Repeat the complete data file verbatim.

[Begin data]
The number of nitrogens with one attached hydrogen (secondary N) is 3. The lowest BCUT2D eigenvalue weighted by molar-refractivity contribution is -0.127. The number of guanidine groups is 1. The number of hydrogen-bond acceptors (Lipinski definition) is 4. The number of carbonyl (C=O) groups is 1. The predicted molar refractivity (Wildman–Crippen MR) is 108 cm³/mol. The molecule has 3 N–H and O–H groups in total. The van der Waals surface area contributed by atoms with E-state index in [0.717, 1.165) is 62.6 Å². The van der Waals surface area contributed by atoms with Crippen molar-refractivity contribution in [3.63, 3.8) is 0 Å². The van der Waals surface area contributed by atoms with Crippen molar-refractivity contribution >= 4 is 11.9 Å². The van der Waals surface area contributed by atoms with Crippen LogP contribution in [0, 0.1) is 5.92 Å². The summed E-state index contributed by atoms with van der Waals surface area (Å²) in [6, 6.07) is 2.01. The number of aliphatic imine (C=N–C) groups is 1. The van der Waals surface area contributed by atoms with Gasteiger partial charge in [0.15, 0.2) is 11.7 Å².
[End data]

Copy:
The number of nitrogens with one attached hydrogen (secondary N) is 3. The lowest BCUT2D eigenvalue weighted by molar-refractivity contribution is -0.127. The number of guanidine groups is 1. The number of hydrogen-bond acceptors (Lipinski definition) is 4. The number of carbonyl (C=O) groups is 1. The predicted molar refractivity (Wildman–Crippen MR) is 108 cm³/mol. The molecule has 3 N–H and O–H groups in total. The van der Waals surface area contributed by atoms with E-state index in [0.717, 1.165) is 62.6 Å². The van der Waals surface area contributed by atoms with Crippen molar-refractivity contribution in [3.63, 3.8) is 0 Å². The van der Waals surface area contributed by atoms with Crippen molar-refractivity contribution >= 4 is 11.9 Å². The van der Waals surface area contributed by atoms with Crippen LogP contribution in [0, 0.1) is 5.92 Å². The summed E-state index contributed by atoms with van der Waals surface area (Å²) in [6, 6.07) is 2.01. The number of aliphatic imine (C=N–C) groups is 1. The van der Waals surface area contributed by atoms with Gasteiger partial charge in [0.15, 0.2) is 11.7 Å².